Q. What makes fundraising so important to a campaign?
Fundraising is the most important aspect to political campaigns. When running for office, before you hire any staff, you hire a fundraiser to help you raise money for your campaign needs such as staff, advertisements, events, campaign materials, etc. Campaigns are expensive and its cost varies from state to state and city to city. For example, running for State Representative in Boston can cost up to $40,000 but a race in California can cost closer to half a million. Fundraising matters and it is a strong indicator on whether you can win an election.
Q. Do you think there is a need for more women to become fundraisers?
Absolutely. Fundraising is a white male dominated. We need more women, but most of all, we need more people of color to become political fundraisers. Diversity matters in campaigns, but it matters more in fundraising. If we get more diverse political fundraisers, we can help elect more minorities into public office and build stronger political fundraising networks for minorities as well.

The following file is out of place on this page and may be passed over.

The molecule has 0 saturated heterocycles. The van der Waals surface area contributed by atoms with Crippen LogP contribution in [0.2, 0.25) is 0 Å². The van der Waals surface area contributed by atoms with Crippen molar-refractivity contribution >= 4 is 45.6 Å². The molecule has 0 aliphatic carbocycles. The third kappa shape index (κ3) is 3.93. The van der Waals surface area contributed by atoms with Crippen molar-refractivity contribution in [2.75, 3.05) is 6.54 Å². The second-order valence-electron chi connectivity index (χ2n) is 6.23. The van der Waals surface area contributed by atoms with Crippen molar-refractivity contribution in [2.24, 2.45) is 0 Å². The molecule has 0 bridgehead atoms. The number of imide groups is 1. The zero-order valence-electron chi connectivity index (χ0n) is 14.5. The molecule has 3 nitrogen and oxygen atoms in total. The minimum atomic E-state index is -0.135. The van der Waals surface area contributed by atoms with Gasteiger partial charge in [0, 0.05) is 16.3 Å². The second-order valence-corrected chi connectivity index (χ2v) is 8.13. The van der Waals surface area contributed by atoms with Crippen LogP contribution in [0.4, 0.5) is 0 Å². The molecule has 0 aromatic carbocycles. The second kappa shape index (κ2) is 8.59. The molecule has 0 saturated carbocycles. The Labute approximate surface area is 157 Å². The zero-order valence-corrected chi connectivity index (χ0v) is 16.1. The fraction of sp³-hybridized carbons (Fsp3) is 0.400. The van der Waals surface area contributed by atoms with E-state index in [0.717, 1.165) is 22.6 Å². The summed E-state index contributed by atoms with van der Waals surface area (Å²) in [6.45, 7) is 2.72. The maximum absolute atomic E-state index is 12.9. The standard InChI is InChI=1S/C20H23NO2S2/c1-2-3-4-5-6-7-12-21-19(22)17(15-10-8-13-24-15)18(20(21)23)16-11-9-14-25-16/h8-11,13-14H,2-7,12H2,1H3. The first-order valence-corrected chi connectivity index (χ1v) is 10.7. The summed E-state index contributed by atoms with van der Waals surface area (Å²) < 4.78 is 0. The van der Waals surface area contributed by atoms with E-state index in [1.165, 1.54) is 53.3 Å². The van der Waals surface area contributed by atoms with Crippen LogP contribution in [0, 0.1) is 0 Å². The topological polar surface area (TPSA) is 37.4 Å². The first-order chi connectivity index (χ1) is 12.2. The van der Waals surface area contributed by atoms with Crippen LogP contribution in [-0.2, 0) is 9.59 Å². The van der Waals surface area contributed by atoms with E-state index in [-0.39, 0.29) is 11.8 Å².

Q. Do you think funds, or lack thereof, keep a lot of women or minorities from run for public office?
Absolutely. It’s very hard to ask people for money, but it is must to raise money in order to successfully win an election. The main reason why we don’t see more people of color running winning elections, particularly federal or statewide, is not necessarily lack of communications strategy, field strategy, or political support, it is because of lack of money needed to win. Fundraising is the strongest indication of winning elections or even being a strong contender.